The workplace has been radically changed by the COVID-19 pandemic, creating a critical gap that must be addressed during America’s comeback: the mass exodus of women from the American workforce. Five million women have lost or left their jobs in the past year. In December 2020 alone, the U.S. economy lost 140,000 jobs—all of them previously held by women.

A recent study shows working women are experiencing the worst effects of the recession because, one, the industries they tend to work in are harder hit by the effects of the COVID-19 pandemic, and two, the shutdown of schools and day care have made it harder for parents, women especially, to keep working.

Even though the construction industry has already recovered three-quarters of the jobs lost during 2020, workforce shortages are a constant concern. The construction industry will require qualified talent to rebuild our economy and crumbling infrastructure. With vaccinations underway and increased optimism about the prospects for construction in 2021, there is no better time for women to consider construction as a long-term career choice.  National construction employment was only 3 percent below its pre-pandemic peak in February 2020.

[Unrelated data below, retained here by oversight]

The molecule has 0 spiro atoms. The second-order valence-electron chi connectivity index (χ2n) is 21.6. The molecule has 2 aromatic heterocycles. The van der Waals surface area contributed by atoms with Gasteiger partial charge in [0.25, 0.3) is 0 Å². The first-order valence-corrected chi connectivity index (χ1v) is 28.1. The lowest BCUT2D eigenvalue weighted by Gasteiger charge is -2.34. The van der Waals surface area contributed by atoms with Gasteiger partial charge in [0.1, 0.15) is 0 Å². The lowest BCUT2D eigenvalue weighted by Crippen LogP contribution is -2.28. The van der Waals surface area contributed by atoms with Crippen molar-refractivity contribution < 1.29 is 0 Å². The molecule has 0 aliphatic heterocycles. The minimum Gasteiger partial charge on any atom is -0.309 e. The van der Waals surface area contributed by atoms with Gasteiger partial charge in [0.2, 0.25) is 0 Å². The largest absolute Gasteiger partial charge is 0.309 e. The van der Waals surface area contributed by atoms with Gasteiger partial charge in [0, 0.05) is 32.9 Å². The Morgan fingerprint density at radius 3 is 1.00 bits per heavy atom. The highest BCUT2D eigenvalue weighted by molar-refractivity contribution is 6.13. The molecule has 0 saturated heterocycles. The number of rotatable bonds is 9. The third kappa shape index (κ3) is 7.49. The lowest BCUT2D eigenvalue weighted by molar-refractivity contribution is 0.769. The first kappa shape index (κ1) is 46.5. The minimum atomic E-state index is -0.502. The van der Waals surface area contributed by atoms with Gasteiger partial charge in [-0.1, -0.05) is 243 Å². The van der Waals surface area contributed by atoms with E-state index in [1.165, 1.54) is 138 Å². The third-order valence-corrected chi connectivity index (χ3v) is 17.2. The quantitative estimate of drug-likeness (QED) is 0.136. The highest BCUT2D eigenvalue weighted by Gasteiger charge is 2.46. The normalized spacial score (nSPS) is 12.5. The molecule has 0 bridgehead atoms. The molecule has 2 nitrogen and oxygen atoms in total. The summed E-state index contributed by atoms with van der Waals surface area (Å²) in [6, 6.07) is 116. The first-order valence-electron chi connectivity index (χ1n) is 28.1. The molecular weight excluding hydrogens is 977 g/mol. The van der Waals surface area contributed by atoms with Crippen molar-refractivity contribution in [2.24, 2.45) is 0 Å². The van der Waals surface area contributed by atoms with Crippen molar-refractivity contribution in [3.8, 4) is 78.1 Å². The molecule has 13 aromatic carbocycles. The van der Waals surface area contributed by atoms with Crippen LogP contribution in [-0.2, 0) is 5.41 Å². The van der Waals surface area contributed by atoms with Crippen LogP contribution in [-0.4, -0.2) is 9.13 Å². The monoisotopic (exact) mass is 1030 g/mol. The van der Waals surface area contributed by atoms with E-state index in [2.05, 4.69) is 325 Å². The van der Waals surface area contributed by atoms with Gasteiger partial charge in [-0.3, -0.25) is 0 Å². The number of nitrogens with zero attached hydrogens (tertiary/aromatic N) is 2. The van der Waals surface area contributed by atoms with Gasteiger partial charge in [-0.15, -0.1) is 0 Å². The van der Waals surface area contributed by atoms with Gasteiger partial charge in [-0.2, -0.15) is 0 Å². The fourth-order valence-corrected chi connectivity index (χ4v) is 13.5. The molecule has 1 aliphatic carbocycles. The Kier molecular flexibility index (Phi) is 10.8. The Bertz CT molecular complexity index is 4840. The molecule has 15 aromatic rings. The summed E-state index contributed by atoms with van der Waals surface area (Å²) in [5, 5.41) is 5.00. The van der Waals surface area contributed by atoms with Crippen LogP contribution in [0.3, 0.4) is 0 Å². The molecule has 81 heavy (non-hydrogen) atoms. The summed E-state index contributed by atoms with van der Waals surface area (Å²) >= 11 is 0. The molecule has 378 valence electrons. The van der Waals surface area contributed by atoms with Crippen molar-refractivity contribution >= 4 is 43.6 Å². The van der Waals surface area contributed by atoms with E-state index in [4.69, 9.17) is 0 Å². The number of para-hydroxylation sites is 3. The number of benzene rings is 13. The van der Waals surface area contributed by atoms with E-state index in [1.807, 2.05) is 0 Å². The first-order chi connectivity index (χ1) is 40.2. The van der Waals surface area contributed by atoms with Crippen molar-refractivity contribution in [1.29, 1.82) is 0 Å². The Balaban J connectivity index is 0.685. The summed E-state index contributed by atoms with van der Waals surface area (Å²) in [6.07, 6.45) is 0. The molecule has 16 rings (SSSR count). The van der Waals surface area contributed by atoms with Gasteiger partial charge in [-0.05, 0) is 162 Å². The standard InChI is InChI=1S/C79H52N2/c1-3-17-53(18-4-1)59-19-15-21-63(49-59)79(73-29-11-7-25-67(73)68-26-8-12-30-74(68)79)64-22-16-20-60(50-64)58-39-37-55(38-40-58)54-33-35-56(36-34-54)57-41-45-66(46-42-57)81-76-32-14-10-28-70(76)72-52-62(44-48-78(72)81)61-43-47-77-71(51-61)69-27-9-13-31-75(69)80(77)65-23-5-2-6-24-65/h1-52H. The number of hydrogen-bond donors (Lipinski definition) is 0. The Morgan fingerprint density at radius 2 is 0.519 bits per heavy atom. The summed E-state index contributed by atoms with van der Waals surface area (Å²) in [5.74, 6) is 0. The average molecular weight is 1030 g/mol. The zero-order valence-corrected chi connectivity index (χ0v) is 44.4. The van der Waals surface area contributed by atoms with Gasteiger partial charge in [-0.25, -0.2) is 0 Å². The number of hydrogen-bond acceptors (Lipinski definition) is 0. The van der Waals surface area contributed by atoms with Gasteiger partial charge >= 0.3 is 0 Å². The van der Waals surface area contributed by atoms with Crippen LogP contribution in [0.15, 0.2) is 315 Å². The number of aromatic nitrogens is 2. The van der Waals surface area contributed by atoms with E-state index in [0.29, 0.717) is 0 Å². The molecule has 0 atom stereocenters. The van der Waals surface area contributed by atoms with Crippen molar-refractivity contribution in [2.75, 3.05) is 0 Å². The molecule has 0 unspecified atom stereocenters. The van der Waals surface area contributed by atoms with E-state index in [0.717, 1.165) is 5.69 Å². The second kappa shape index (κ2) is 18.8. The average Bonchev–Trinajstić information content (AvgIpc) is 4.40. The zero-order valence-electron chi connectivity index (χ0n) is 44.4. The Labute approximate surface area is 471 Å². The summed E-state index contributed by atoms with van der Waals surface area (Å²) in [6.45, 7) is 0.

Construction offers many career opportunities in the office or on the jobsite with competitive salaries—especially compared to other industries. While women in the U.S. workforce earn an average of 81.1 percent of what their male counterparts make, the gender pay gap in the construction sector is almost nonexistent, with women earning an average of 99.1 percent compared to men. In Michigan, the annual salary for a construction Plumber is $62,530, and an electrician averages $62,480.

Women returning to the workforce will be vital in ensuring America’s comeback. At ABC Southeast Michigan, we are committed to recruiting and upskilling women so we can continue to develop a diverse and inclusive construction industry. To learn more about career opportunities in construction during 2021 Women in Construction Week, March 7-13, visit